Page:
The sun seemed to dissolve into the ocean, as Sean watched it set from the Empire State Building, melting away into the ocean, coming from nothingness and returning to nothingness, only to raise again the next day, from nothingness, the nothingness of space. How hypocritical, Sean thought, calling the universe space, when there really is no space there. He chuckled at his stupid thoughts, and leapt down from the small concrete block he stood upon. Heading back to the elevator, he took one last look into the sky and saw a bright star that seemed to wink at him as he walked through the roof door, and a quote his grandfather had told him came to mind suddenly, "Every one hundred years, a hero is born" the old man would usually laugh then, and say "Are you that hero, Sean?" and rub his head, but that was back when he was a child and Sean was smarter now, he knew there was no such thing as golden warriors.

Streetlights flickered on as Sean exited the skyscraper, and already the sky had been blanketed in a star-coated darkness; which was almost impossible to see, due to the glowing radiance of the city, which was less spectacular than one would imagine. Poison filled skies, acidic waste dumps, and street gangs worse then both, "How spectacular." Sean said sarcamiscally to the air, and headed down the sidewalk. The words of his grandfather stuck in his head like a back itch, but he merely shook his head again and said aloud, "Why would a 17-year-old, high-school dropout be a hero?" And then another line of his grandfather's popped in, "Heroes come in all shapes and sizes, did I ever tell you the story of..." And the words drifted into space as Sean's eyes gazed upon a woman walking up the opposite side of the street.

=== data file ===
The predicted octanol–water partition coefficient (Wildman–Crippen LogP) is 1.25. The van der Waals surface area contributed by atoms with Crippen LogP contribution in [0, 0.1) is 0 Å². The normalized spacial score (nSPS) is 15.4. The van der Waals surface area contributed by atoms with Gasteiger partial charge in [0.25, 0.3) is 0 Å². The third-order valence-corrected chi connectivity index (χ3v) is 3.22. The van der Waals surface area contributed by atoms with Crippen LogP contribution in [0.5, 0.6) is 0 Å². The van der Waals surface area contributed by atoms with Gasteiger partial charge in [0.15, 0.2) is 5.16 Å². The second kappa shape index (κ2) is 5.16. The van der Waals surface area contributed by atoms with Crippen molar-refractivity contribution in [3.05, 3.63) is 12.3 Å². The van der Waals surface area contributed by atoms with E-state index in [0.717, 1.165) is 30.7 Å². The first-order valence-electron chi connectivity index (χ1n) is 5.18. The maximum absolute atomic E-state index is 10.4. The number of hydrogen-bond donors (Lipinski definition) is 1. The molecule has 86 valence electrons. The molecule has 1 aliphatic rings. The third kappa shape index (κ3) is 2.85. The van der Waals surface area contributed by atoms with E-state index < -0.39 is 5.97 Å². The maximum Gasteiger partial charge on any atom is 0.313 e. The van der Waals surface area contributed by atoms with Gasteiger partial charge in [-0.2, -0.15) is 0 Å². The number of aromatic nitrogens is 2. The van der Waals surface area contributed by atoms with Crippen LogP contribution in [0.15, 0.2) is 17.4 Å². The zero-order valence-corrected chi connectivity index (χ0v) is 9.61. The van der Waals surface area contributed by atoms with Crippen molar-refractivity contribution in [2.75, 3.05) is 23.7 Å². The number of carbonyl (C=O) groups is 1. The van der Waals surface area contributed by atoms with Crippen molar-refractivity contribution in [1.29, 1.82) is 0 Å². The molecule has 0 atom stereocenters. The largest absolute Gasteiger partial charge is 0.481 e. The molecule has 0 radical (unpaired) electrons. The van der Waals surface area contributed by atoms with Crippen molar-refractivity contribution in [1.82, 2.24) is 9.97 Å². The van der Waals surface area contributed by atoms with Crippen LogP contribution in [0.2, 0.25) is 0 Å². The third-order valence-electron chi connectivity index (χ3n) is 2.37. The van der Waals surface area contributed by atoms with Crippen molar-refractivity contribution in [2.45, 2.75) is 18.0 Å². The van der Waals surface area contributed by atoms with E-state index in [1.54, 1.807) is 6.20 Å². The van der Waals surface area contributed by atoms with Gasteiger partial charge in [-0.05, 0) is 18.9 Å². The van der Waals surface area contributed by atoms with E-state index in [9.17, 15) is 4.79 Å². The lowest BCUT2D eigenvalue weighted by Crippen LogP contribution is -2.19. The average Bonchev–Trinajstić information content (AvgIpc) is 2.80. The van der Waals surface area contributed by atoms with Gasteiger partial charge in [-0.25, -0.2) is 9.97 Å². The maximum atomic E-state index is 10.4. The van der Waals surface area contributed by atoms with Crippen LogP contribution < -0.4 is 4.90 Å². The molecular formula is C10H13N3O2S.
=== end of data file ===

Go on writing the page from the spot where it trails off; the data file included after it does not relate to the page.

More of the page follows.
Stiletto heels clicked and clacked across the concrete, her long black stockings led up her mini-skirt which rustled gently in the breeze along with her bouncing curls, which seemed to be in rhythm with her chest, but her eyes were distant, looking about like a lost puppy. Sean watched her for a moment, feeling almost sympathetic for her until a car drove past, slowed down, backed up and she got in. His lips went up in disgust, "Filthy hooker trash." And suddenly, his opinion about her was changed. "Appearances can be deceiving." His grandfather spoke again, "Even the cutest cat can wield the deadliest poison, but none a poison worse then a woman." Sean growled and shook his fist in the air, "Shut up already!"

Suddenly he turned, and an alleyway made his acquaintance, but this alley knew him well enough, as it was Sean's main transport to his home. As Sean walked through, he began to count, "One...two...three..." And then he leapt up on four, grabbing a hold of a balcony ladder and swinging him up high enough to get his other hand on the ledge. The stairwell creaked and cracked through rust and abuse as he quickly ran upwards, higher and higher, until coming to an abrupt stop. With little, to no effort, he forced the window he was next to up and slinked inside, closing it right behind him. Scratching his head with a yawn, he took no time to turn on the light and merely flopped onto his bed, or rather, onto his couch and fell into a well-deserved sleep.

---To bed continued, maybe...